• 0 avatar
        redmondjp

        Minivans are much larger, longer and heavier vehicles, with lower ground clearance (bad for places that get a lot of snow) and FWD in most cases.

        The first-generation Odyssey (1996-98) was a true crossover, as it was built on an Accord platform. Every Odyssey built since then? Not so much.

        I know several older (60s-70s) couples that have switched from cars to SUVs over the past few years (CR-V is #1 choice).

      • 0 avatar
        sportyaccordy

        Like everyone else said, minivans are very big. Also, they generally don’t have AWD, and they cost a lot more too. 2 row crossovers seem to be the sweet spot… for someone who can live with a CR-V an Odyssey offers no added functionality.

        I’m looking at family rides for the future and another big consideration is garage space. I use my garage a lot but also park my cars in it. I don’t think a behemoth Odyssey would fit.

        • 0 avatar
          hubcap

          “…for someone who can live with a CR-V an Odyssey offers no added functionality.”

          You might want to think that one through again.

        • 0 avatar
          baggins

          Minivans dont cost that much, my 2014 Odyssey EX was 28.8K after negotiation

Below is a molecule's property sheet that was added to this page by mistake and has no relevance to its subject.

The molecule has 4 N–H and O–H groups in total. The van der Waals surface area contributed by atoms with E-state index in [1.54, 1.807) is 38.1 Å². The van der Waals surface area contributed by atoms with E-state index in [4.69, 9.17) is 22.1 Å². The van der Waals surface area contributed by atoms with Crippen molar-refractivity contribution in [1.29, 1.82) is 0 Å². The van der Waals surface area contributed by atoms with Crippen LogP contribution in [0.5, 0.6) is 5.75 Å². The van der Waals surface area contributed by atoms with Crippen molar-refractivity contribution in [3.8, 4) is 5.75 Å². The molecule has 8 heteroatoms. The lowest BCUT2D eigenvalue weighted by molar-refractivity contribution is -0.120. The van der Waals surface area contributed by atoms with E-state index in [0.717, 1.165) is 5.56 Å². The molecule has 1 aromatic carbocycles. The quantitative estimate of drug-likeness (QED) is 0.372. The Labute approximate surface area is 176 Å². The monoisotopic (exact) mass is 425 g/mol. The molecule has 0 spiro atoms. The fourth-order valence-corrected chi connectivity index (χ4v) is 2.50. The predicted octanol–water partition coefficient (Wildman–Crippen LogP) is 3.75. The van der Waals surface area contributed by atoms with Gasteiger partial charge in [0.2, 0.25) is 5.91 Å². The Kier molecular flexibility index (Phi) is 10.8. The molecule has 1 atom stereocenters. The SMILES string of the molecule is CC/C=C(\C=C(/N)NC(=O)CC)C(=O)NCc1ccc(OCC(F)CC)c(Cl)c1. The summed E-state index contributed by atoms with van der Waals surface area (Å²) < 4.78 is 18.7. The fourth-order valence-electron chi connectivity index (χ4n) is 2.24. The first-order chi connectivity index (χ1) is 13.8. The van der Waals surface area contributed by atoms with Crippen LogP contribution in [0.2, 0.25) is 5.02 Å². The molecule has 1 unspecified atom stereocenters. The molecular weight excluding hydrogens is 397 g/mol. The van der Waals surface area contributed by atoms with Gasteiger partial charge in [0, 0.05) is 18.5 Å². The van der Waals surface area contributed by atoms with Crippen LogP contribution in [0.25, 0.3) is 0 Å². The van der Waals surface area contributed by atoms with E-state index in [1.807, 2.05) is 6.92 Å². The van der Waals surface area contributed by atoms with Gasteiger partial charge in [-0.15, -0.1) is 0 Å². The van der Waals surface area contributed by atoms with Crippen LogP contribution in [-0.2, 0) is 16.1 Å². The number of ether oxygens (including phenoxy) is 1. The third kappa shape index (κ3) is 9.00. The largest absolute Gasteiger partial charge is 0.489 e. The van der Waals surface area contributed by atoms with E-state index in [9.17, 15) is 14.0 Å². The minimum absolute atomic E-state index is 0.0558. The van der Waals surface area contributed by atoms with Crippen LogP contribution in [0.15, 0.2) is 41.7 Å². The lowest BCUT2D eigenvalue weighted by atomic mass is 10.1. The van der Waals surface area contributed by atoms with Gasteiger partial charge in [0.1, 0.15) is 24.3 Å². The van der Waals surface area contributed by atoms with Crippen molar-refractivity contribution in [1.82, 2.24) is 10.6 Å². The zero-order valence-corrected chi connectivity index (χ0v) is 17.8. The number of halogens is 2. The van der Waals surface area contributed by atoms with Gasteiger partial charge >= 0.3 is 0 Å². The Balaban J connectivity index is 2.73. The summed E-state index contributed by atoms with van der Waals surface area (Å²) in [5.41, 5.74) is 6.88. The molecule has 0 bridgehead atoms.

Quite a bit more functionality than a CRV, Can carry 6 people in comfort, 7 in a pinch, vs 4 in comfort 5 in a pinch.

          I just completed a 28 MPG tank on a long president’s day road trip. 65 MPH, rain and wind

          It is large tho, 79 inches wide by 202 long.

          My garage is big enough.

        • 0 avatar
          Willyam

          This is too true. We have an Ody, which fits the long side of the garage, and ye Olde CR-V first gen (I felt very un-stylish, but now that it’s steel wheels are shod in Yokohama’s and it has a bike rack and just enough body damage, it’s sort of become stylish in an ironic way…low-low if you will). Also the inherited WJ project, and an ’05 Mustang. We have two garage spaces, and the HOA LOOOOVES me.

          The Ody takes up the entirety of the side it’s on, and it’s slab-sided enough that you can’t really get around it easily. To be fair, it’s even bigger inside than one could imagine. I’ve hauled things inside it that defy physics.

    • 0 avatar

      +1

  • avatar
    VW16v

    Maybe people are just tired of sitting on the ground of a boring sedan. The higher seating position gives a sense of security, or maybe “false sense of security”. Or a sense of power for some looking down on that civic or even luxury sedan. Example: The manager or director usually has his or her seat higher than the people sitting in the chairs across the desk. That theory has just moved to the automotive industry. Not all people think in of fashion in purchasing anything. Some think function.

    • 0 avatar
      tonycd

      16v, I think you’re onto something here. I believe one of the biggest reasons for SUV and crossover buying is this era’s subliminal fear of crime.